Friday, January 22, 2010

1 Timothy 4:7-10 - A Brief Exegesis

1 Timothy 4:7-10

But refuse profane and old wives' fables, and exercise thyself rather unto godliness. For bodily exercise profiteth little: but godliness is profitable unto all things, having promise of the life that now is, and of that which is to come. This is a faithful saying and worthy of all acceptation. For therefore we both labour and suffer reproach, because we trust in the living God, who is the Saviour of all men, specially of those that believe.

Notice that there are a set of parallels that build up to verse 10.

1) refuse profane and old wives' fables || exercise thyself rather unto godliness.

2) For bodily exercise profiteth little || but godliness is profitable unto all things,

3) [Implied that bodily exercise has a promise in this life] || [godliness has] promise of the life that now is, and of that which is to come.

This is a faithful saying and worthy of all acceptation. For therefore we both labour and suffer reproach, because we trust in the living God,

4) who is the Saviour of all men || specially of those that believe

The point then from that we get in the fourth parallel, utilizing the contextual indications, is that the living God (the God of Life) is both the Savior with respect to preserving the physical lives of his creatures but with respect to believers their Savior in the special sense of giving them eternal life. All life comes from God, both our physical life and eternal life as well.

This is confirmed from later in the text when Paul tells Timothy:

1 Timothy 6:17-19
Charge them that are rich in this world, that they be not highminded, nor trust in uncertain riches, but in the living God, who giveth us richly all things to enjoy; that they do good, that they be rich in good works, ready to distribute, willing to communicate; laying up in store for themselves a good foundation against the time to come, that they may lay hold on eternal life.

Notice that the living God gives us both the riches of this life, but also of the life to come. Notice indeed the similarity between being more concerned about doing good and laying up for the life to come, rather than on this life.

I realize that's a short exegesis, but I think that it commends itself over any exegesis that argues that "Saviour of all men" should be understood as being a savior in a potential way. That sense leaves the phrase like a fish out of water, with no ties to the context.

-TurretinFan

6 comments:

natamllc said...

Yep, noticed it before and now again!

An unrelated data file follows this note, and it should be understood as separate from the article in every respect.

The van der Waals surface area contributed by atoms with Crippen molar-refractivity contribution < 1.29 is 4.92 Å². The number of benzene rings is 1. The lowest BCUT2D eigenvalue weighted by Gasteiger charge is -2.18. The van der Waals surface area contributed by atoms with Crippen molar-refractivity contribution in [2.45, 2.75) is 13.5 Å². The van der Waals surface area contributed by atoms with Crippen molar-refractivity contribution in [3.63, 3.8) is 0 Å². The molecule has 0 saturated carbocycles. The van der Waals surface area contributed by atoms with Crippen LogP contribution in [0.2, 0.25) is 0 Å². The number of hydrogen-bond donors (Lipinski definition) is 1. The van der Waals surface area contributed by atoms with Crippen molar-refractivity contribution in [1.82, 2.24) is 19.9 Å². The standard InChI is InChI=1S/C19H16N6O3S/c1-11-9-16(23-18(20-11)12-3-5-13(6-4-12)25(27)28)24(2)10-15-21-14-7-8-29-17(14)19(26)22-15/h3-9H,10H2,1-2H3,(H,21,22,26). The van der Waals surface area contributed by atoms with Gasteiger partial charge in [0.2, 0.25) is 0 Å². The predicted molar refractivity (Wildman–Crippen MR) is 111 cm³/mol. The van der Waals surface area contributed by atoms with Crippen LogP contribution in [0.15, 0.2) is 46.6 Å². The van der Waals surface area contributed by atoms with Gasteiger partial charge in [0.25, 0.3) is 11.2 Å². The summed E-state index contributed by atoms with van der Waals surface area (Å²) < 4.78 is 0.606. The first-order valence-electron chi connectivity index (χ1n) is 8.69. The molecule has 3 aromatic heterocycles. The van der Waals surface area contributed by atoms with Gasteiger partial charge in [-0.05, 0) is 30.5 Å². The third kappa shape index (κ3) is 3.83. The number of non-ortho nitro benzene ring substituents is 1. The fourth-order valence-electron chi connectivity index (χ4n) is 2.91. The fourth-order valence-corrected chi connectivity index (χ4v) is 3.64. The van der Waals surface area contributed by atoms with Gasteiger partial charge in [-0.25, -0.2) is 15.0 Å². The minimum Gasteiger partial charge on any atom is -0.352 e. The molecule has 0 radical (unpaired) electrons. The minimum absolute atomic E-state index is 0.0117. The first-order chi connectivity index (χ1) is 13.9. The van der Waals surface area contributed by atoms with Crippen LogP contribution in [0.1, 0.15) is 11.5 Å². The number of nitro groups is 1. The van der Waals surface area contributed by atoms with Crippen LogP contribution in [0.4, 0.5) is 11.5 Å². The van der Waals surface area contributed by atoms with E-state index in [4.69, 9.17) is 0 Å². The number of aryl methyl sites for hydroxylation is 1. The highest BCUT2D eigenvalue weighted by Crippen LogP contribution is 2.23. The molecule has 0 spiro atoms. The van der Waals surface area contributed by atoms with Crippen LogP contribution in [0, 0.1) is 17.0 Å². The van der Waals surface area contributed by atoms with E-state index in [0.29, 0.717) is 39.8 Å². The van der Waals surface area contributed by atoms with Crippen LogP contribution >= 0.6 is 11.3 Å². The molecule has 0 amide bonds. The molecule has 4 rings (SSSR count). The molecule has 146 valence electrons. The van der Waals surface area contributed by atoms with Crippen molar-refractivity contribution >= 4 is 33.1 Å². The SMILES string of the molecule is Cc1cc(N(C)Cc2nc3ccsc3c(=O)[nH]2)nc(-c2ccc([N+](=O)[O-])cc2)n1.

Clear, trustworthy and it would be well of full acceptance as well!

Anonymous said...

Regarding "profane old wives' fables": Roman and EO apologists have sometimes liked to accuse Protestants of rationalistic unbelief when they dismiss all the wild miracles hagiographically attributed to their saints (and wonder-working images) - even asking "if you deny these miracles, why don't you deny the Gospel miracles as well, to be consistent?"

But that verse of Paul shows that Christians have a right to use their reason.

Daniel Murphy said...

Baugh (at WSC) in WTJ (1992) has an article on verse 10, and comes to the conclusion that you (TF) do, basically. To approach it from another angle (drawing from my memory of Baugh), there was allegedly a statue of Caesar in Ephesus with the ascription 'Saviour of the world'. 'Saviour' can mean benefactor, and on such a use it naturally comprehends physical benefits, not merely spiritual ones. God is benefactor over all (e.g., rain on just and unjust), but especially believers.

Anonymous said...

I realize that's a short exegesis,


It is! Would you dare elaborating an in-depth exegesis?

-Another Anonymous on American Ground

Turretinfan said...

Here's a link to the more detailed exegesis by Baugh

Also, for your edification: a somewhat detailed exegesis by Alan Kurschner

natamllc said...

Baugh:

"....Erickson describes his position as "the most moderate form of Calvinism"

(probably Amyraldianism), but Arminian theologians likewise utilize 1 Tim 4:10 to support their doctrine of a universal atonement.2...".

The sad thing is "their doctrine" will only support their leader's understanding.

When we realize that, we need only go to the "Leader's" understanding to understand the error of the doctrine.

What do we learn from the Leader about this error of those Baugh is highlighting to contrast John Calvin's doctrine then?

Here:

Luk 10:17 The seventy-two returned with joy, saying, "Lord, even the demons are subject to us in your name!"
Luk 10:18 And he said to them, "I saw Satan fall like lightning from heaven.
Luk 10:19 Behold, I have given you authority to tread on serpents and scorpions, and over all the power of the enemy, and nothing shall hurt you.
Luk 10:20 Nevertheless, do not rejoice in this, that the spirits are subject to you, but rejoice that your names are written in heaven."
Luk 10:21 In that same hour he rejoiced in the Holy Spirit and said, "I thank you, Father, Lord of heaven and earth, that you have hidden these things from the wise and understanding and revealed them to little children; yes, Father, for such was your gracious will.
Luk 10:22 All things have been handed over to me by my Father, and no one knows who the Son is except the Father, or who the Father is except the Son and anyone to whom the Son chooses to reveal him."

What do we find about universal atonement from Our Leader's own Words to those particular Elect?

Yes, He has universal authority given to Him, say, over all things.

But, peculiarly, He makes the distinction that John Calvin comes after and makes while the others do not about particular atonement.

The question I would like answered is "why"?

Could it be John Calvin's "Leader" is none other than Jesus Christ Himself?

You be the judge, then, or not?